The android in the anthropocene: a material ecocritical reading of Philip K. Dick's 'Do androids dream of electric sheep?'
Miller, Quentin Samuel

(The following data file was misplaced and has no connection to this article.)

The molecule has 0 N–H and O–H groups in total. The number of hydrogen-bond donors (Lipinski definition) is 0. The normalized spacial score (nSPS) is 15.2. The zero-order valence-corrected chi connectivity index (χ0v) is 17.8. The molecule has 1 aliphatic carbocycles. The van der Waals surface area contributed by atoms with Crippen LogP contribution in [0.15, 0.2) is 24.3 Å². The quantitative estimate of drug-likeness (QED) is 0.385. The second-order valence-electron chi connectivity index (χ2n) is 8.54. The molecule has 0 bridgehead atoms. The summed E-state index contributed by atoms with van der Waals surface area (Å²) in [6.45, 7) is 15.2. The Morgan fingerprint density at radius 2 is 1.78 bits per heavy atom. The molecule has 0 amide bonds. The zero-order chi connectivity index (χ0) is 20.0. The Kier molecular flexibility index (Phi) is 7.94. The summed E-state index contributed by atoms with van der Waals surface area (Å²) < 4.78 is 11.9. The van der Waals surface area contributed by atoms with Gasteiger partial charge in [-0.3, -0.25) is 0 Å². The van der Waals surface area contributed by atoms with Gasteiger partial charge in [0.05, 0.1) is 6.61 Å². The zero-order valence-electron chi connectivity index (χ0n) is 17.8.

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Paul Crutzen and Eugene Stoermer's concept of the Anthropocene recognizes the human role in climate change and situates the species within a geological timescale. While the idea of the Anthropocene has been adopted by a wide group of academics, scholars working with what they call 'new materialism' describe this naming of our geological time as an overestimation of human agency. They emphasize a furious search for meaning in an environmental context that asserts human superiority to and separation from nature. Instead, new materialists rethink outmoded trends in environmental, historical, and literary theory by recognizing the agency of nonhuman nature. Interestingly, Philip K. Dick's 1968 novel, 'Do Androids Dream of Electric Sheep?', anticipates the anxiety that emerges when humans confront the limits of their agency. He offers robotic animals, organic androids, and a post-apocalyptic space within which humans and nonhumans co-construct meaning and navigate the limits of agency in the late Anthropocene. New attention to materialism allows critics to recognize 'narrative agency,' which endows the nonhuman with meaning assembled with the human rather than through them. Through this material ecocritical framework, human/nonhuman and natural/cultural dualisms may be disrupted, allowing new ways to theorize the human. This paper traces the ways that Philip K. Dick lays the groundwork for an ecocritical posthumanism, demonstrating how nonhuman nature interacts with the human in ways that extend boundaries of agency. In his vision of the near future, the author engages readers in a critical conversation exposing problematic perspectives of nature and the human's place therein.